Raising concerns – what makes guidance useful?

Image of door handleThe Royal College of Surgeons commissioned me to write Acting on Concerns: Your Professional Responsibility in 2013, to support an increasing number of members seeking advice. The Nursing and Midwifery Council recently issued their new guidance on raising concerns, following the Royal College of Nursing who published advice in the spring.

Views differ on how useful such guidance can be, and what should be in it. The Surgeons’ is easily the most comprehensive. It starts with advice on how to head off crises by making day-to-day clinical governance fit for purpose. It follows with detailed information about how to escalate concerns. It concludes with how to respond when you are the person with whom colleagues raise their concerns, including when this is done informally through professional networks.

RCS officers agreed it would help surgeons get a handle on how to deal with concerns if we explained the research evidence about how people behave when they encounter something worrying. We also thought that detailed advice on how to write up a concern was useful. All this makes the RCS guidance long (it has checklist style summaries for people in a hurry).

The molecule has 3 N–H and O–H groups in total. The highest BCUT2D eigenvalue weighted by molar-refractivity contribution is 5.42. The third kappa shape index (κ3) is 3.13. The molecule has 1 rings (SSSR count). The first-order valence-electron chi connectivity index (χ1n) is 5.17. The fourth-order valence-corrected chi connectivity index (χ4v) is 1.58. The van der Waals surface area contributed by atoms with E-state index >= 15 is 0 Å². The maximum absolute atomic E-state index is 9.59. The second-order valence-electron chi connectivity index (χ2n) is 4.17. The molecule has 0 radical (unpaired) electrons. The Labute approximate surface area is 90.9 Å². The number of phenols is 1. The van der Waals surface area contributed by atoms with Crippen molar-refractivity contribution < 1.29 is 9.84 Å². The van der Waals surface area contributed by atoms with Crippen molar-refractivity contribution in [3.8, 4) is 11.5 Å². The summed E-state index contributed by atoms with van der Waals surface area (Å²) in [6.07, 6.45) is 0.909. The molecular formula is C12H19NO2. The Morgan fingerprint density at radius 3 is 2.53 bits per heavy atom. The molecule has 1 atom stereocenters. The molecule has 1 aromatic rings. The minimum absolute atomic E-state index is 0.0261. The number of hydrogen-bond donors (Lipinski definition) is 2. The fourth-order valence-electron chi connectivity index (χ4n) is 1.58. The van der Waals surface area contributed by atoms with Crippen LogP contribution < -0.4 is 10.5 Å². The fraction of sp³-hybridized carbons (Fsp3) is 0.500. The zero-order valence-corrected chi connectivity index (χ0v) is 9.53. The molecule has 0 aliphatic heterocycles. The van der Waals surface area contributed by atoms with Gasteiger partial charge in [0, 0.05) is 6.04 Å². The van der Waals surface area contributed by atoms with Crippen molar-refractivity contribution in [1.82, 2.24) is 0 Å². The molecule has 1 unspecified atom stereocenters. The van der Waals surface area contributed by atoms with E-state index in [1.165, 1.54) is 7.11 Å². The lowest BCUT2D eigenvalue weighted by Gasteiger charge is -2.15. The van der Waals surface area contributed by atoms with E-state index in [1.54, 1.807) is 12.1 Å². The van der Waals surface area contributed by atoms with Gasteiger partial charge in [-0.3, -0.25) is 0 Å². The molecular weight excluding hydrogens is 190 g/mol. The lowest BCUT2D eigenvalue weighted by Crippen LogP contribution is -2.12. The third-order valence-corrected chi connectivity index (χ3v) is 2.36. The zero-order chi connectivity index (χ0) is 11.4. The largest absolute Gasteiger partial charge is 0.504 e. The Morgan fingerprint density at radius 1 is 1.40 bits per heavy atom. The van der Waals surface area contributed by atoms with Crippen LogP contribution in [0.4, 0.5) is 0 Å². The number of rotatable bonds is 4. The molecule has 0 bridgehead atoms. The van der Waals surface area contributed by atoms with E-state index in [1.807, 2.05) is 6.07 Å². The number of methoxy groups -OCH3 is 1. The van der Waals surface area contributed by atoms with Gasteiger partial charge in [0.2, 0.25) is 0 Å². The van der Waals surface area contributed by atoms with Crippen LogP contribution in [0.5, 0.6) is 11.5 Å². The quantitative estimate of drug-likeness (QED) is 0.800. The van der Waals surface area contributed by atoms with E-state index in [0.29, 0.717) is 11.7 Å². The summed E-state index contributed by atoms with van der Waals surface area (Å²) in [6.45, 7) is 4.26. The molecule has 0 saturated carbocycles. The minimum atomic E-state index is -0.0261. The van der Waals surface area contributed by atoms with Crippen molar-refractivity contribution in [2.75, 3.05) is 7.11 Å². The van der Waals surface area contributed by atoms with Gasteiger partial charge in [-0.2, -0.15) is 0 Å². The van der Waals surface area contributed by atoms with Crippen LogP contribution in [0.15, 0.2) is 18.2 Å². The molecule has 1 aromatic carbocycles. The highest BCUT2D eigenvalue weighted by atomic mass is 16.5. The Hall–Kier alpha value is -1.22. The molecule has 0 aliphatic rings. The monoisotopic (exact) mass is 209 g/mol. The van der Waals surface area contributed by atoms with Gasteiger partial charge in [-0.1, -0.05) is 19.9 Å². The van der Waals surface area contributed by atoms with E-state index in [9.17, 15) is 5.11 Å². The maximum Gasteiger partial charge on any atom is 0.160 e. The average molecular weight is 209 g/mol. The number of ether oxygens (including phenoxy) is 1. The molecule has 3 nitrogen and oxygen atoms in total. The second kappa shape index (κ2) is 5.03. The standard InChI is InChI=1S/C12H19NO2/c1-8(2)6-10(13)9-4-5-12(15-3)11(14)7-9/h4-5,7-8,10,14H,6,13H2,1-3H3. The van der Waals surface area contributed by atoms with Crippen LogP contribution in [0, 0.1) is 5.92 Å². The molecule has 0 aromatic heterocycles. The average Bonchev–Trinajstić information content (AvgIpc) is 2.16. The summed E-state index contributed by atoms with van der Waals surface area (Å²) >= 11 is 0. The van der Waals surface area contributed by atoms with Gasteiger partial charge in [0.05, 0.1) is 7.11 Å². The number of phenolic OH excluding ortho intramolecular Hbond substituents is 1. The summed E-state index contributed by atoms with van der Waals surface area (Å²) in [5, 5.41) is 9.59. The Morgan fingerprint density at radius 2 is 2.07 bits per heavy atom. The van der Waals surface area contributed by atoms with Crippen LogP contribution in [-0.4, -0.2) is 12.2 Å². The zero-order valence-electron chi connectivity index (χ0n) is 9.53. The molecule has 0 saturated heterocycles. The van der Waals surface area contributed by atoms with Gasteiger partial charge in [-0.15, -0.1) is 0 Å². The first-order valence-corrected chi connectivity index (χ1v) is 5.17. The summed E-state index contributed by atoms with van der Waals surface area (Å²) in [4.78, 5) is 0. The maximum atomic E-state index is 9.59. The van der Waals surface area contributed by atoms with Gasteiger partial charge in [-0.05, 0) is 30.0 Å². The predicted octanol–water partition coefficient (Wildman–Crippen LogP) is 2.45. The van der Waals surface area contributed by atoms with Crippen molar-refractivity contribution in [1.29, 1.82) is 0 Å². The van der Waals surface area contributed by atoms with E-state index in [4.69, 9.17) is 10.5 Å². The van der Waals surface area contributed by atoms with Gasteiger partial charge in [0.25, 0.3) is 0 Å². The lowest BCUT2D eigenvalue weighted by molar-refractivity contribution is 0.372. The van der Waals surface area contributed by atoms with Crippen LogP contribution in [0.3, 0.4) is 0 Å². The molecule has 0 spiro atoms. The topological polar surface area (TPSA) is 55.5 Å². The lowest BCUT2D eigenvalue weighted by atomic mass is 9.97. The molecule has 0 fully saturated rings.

By way of contrast, the NMC document is much shorter. It reads well and is approved by the Plain English Campaign. But there is nothing in it, or in the RCN guidance, to help people understand what it’s like to suspect that something is wrong when everyone around you is ignoring it. Nor does it say much about the tendency of colleagues to ‘shoot the messenger’, what to do about this, or what a good letter of concern might look like. And is written guidance the best way of doing all this anyhow?

I’d be interested to hear from you if you’ve used such guidance and have a view on what should be in it. Come and talk to me on twitter or email me in confidence.